Hospital Admission Doesn't Guarantee Inpatient Benefits

PHOTO: Ruth Grew, 84, of Maple Valley, Wash., whose recent hospitalization for back pain and other issues ended up not being covered by Medicare Part A hospital benefits.
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At 84, Swiss-born Ruth Grew was living independently with osteoporosis, arthritis and hypertension, relying on a walker to get around her Seattle-area home. On a Wednesday in mid-October, however, the retired school librarian suffered sudden, searing back pain and incontinence and went to a nearby emergency room, where doctors admitted her for further tests and consultations with specialists.

A social worker at Overlake Hospital Medical Center in Bellevue, Wash., "dropped the bomb" on the Grew family two days later when she said Grew had been admitted on "observation status." Under that confusing designation, chronically ill Medicare patients are hospitalized yet considered outpatients. Hugh Grew, 58, was slack-jawed. The admissions papers his sister, Shirley, signed included a yellow Medicare form spelling out their mother's rights "as a hospital inpatient."

"Amid the adrenaline and the chaos and the anxiety," Grew's children had believed the signed papers meant "without a doubt" that their mother could count on Medicare hospitalization benefits.

The fallout didn't stop there. By that Saturday, after doctors determined Grew had spinal compression fractures, the doctor in charge of her case said that because she had no acute condition such as an infection and didn't need back surgery, she should be discharged. Only when her children brought her to a skilled nursing facility for physical and occupational therapy did they learn she'd be a "private patient" paying $2,800 a week. Because Overlake admitted her for observation, Grew didn't have the qualifying three-day "inpatient stay" that would trigger Medicare nursing home benefits.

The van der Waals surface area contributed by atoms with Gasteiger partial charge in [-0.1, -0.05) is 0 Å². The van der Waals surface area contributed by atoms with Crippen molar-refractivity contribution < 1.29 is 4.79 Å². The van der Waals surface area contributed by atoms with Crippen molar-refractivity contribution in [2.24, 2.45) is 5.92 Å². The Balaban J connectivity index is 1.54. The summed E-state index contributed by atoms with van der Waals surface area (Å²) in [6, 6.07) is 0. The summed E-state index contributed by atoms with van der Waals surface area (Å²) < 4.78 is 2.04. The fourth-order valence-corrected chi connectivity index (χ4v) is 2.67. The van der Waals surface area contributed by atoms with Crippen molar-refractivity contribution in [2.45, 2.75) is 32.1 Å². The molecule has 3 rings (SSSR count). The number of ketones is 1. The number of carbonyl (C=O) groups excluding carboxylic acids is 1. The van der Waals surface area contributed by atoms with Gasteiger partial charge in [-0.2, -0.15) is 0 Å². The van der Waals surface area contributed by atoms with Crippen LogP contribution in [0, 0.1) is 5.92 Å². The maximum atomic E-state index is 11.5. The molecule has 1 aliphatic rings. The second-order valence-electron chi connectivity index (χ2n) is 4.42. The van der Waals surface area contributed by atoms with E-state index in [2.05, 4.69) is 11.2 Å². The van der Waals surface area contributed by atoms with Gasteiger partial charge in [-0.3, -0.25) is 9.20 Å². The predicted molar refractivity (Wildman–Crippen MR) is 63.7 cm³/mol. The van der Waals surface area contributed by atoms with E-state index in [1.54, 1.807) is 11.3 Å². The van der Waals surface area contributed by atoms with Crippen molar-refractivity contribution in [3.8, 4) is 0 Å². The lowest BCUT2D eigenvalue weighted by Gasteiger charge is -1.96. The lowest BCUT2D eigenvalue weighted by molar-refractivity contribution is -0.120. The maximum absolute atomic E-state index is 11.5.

Grew, widowed in 1992, likely will return to her Maple Valley, Wash., home this weekend. But because she's tapping more than $10,000 from money set aside for basic living expenses, she fears health costs could turn her into "a pauper," her son said. "She sees everything my father worked for … the things that he set up for her to have a comfortable life, certainly not an extravagant life, in her later years, all going away."

Grew is among an increasing number of chronically ill patients scratching their heads to learn that during hospital stays of up to 13 days, Medicare never considered them inpatients. In some cases, they're unaware of their "observation status," until billed for a share of diagnostic tests, prescription medications and other services Medicare covers more generously for inpatients. Shock frequently sets in when they need aftercare and find out they'll have to pay out-of-pocket.

Two non-profit organizations, The Center for Medicare Advocacy and the National Senior Citizen Law Center, filed a class-action lawsuit last week against Health and Human Services Secretary Kathleen Sibelius on behalf of seven Medicare patients with chronic ailments ranging from Parkinson's disease to cancer, who were admitted to hospitals, but remained outpatients. The suit filed in U.S. District Court in Hartford, Conn., alleges that admitting patients under "observation status" is illegal and that "improper classification" deprived them of Medicare Part A coverage for hospital and nursing home stays. Medicare Part B benefits covered a smaller share of costs.

Health and Human Services referred a request for comment to its Centers for Medicare & Medicaid Services (CMS), where a spokesman said, "We are not able to comment on pending litigation."

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